Some commentators have pointed out that LCR brought a facial challenge to DADT, rather than an as-applied challenge. That fact is indeed important, but it does not change the impact of this ruling at the district court level. A facial challenge argues that the statute cannot be applied constitutionally to anyone, while an as-applied challenge argues only that the statute cannot be applied constitutionally to someone in the plaintiff's specific circumstances… 

But … a district court doesn't have the power to establish binding legal precedent for other courts, even within its own district. The significance of a facial challenge vs. an as-applied challenge comes into play primarily at the Court of Appeals or Supreme Court stage. When one of those courts grants a party a victory in a facial challenge to a statute, it establishes a legal principle that applies as precedent to everyone else in the Circuit (in the case of the Court of Appeals) or in the country (in the case of the Supreme Court). When the case is at the district court level, however, the difference between winning on a facial challenge and winning on an as-applied challenge is less significant…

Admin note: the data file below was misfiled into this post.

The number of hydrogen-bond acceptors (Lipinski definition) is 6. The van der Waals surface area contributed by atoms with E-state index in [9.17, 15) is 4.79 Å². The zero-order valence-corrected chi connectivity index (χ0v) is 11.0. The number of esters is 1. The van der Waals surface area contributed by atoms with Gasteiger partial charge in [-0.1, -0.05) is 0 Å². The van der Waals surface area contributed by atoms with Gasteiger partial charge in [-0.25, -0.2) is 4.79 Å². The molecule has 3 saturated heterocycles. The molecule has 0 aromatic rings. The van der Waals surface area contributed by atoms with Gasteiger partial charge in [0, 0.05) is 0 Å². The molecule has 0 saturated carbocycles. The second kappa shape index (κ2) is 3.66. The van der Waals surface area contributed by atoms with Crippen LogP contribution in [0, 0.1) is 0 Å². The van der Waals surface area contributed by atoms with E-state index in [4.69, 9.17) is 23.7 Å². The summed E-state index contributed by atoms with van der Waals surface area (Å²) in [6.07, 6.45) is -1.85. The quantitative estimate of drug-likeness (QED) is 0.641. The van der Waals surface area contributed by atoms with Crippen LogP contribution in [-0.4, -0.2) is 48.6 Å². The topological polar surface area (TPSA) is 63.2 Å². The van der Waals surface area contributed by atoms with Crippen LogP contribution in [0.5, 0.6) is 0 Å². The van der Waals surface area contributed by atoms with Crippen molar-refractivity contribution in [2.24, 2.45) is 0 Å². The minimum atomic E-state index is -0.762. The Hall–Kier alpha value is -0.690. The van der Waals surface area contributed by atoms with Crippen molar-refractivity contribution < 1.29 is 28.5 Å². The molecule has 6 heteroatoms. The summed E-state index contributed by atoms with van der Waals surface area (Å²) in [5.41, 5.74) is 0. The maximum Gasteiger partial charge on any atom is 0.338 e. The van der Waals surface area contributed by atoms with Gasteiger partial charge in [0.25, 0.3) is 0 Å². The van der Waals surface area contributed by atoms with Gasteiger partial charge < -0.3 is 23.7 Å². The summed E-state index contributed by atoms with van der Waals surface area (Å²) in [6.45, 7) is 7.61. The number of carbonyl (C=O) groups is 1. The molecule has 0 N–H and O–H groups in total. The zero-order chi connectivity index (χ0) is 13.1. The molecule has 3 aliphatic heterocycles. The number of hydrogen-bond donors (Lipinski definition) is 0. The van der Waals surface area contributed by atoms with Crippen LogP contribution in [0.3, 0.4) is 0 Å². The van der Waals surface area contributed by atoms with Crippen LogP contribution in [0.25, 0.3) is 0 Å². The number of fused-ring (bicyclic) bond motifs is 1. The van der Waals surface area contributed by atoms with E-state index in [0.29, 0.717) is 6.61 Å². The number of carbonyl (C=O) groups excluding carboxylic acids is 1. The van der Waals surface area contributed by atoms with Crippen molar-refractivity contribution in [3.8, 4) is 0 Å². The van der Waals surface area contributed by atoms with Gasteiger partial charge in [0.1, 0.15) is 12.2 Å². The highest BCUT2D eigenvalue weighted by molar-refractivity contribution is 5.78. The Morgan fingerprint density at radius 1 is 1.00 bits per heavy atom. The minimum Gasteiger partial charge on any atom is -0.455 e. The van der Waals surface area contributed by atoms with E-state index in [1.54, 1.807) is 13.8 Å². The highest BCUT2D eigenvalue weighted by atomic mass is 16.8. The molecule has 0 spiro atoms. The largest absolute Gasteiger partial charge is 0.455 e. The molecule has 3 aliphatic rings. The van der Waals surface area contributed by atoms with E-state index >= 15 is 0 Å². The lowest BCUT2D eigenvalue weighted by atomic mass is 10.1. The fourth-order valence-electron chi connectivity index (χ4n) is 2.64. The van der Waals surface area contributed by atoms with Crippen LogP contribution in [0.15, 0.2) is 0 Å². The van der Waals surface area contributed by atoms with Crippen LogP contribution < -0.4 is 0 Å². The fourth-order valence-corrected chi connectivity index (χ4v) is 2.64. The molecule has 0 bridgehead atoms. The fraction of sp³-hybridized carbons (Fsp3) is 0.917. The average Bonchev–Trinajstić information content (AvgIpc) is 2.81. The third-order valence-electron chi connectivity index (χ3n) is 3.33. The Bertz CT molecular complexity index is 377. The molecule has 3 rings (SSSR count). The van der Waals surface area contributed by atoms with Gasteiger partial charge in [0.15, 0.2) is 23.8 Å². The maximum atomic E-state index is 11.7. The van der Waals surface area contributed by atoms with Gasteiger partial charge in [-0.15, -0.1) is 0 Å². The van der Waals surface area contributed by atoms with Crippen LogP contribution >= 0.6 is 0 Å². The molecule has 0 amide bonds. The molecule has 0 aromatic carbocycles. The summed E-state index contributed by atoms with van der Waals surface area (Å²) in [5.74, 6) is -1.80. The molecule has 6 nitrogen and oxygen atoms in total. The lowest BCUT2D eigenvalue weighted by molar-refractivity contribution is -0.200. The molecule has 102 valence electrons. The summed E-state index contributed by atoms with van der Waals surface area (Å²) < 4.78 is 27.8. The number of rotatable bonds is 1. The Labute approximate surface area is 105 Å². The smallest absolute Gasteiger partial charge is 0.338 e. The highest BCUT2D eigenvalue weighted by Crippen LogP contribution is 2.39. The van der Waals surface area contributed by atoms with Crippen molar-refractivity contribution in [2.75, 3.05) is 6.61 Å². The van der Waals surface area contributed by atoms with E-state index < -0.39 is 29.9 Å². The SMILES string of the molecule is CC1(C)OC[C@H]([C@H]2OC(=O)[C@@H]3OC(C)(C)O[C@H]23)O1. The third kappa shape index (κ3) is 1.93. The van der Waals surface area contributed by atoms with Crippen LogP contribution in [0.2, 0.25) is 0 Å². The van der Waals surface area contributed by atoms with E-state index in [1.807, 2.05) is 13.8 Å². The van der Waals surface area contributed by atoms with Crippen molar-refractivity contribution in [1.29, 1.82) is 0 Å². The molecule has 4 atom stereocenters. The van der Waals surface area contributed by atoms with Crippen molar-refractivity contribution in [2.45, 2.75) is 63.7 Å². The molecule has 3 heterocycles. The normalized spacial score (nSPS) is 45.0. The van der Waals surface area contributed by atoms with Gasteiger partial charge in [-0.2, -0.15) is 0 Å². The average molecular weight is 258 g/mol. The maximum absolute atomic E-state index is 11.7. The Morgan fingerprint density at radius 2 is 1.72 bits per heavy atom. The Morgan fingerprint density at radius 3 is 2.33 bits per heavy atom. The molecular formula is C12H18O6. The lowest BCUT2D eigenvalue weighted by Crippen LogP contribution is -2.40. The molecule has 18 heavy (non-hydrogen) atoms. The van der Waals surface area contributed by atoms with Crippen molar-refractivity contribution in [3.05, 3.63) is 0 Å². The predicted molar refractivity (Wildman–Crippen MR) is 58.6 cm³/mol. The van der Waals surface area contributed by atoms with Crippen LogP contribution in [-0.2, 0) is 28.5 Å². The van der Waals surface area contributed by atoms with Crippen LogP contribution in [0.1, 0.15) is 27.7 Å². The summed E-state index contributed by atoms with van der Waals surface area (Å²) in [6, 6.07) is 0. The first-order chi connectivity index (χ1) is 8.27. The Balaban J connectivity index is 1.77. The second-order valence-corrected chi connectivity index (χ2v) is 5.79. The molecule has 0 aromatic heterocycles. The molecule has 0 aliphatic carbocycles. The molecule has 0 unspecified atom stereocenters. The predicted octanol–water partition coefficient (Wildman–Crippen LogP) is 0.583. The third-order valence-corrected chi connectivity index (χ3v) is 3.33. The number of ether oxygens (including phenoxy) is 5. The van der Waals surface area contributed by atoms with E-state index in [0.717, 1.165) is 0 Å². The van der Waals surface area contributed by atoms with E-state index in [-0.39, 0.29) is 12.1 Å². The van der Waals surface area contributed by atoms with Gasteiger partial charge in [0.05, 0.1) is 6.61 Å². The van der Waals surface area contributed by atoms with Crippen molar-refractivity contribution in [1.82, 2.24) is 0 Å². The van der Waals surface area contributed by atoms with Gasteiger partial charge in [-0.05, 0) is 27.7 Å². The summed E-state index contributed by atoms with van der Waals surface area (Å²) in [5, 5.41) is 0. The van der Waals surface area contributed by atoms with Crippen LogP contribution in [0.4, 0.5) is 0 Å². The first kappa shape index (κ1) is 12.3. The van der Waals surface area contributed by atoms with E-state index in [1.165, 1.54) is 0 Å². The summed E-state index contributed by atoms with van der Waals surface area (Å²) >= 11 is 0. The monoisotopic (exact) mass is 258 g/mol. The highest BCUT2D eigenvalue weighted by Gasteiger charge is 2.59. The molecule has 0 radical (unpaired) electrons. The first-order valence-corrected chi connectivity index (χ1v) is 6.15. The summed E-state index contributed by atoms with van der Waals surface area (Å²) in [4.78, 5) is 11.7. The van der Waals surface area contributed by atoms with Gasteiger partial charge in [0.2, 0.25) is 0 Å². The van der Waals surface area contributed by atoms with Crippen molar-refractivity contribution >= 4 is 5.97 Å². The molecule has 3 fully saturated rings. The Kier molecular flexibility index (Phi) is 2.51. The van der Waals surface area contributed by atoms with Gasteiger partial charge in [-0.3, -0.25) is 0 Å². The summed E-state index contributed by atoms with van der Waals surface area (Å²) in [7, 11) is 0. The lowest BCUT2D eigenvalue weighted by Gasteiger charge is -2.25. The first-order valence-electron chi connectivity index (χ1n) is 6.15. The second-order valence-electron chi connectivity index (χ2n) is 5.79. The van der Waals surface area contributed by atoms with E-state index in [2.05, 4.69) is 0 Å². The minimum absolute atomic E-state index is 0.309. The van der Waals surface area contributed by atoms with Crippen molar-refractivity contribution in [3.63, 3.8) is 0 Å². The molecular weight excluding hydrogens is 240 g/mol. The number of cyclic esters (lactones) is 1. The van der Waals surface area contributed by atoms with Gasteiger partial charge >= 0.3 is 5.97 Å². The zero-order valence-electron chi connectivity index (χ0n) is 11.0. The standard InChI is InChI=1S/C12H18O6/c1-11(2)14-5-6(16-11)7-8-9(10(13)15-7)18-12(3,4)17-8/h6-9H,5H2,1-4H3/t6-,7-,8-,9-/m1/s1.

According to my best understanding, here is the bottom line.

Even if the Obama administration were to embrace the LCR ruling and decline to take an appeal — and even if members of Congress did not step in and continue pressing the appeal, which they could try to do — the DADT statute would still be on the books. Only a repeal by Congress can change that. The only thing stopping the DADT statute from being enforced would be the court's worldwide injunction.

And if a hostile administration were to come into power in 2013 or 2017, that hostile administration could come to the court and ask it to lift or modify the injunction…

This does not resolve the debate over what the Obama administration should have done in this case. Some people might take the view that allowing the injunction to stand right now would make it easier to enact a legislative repeal of DADT, even if the injunction itself is not a permanent solution. I think that the opposite is true — that allowing the worldwide injunction to stand would make legislative repeal politically impossible in the present moment. There is room for disagreement on that issue.

But the assumption that has informed much of this debate — that not appealing the LCR ruling would mean that DADT would be permanently gone, once and for all — is incorrect.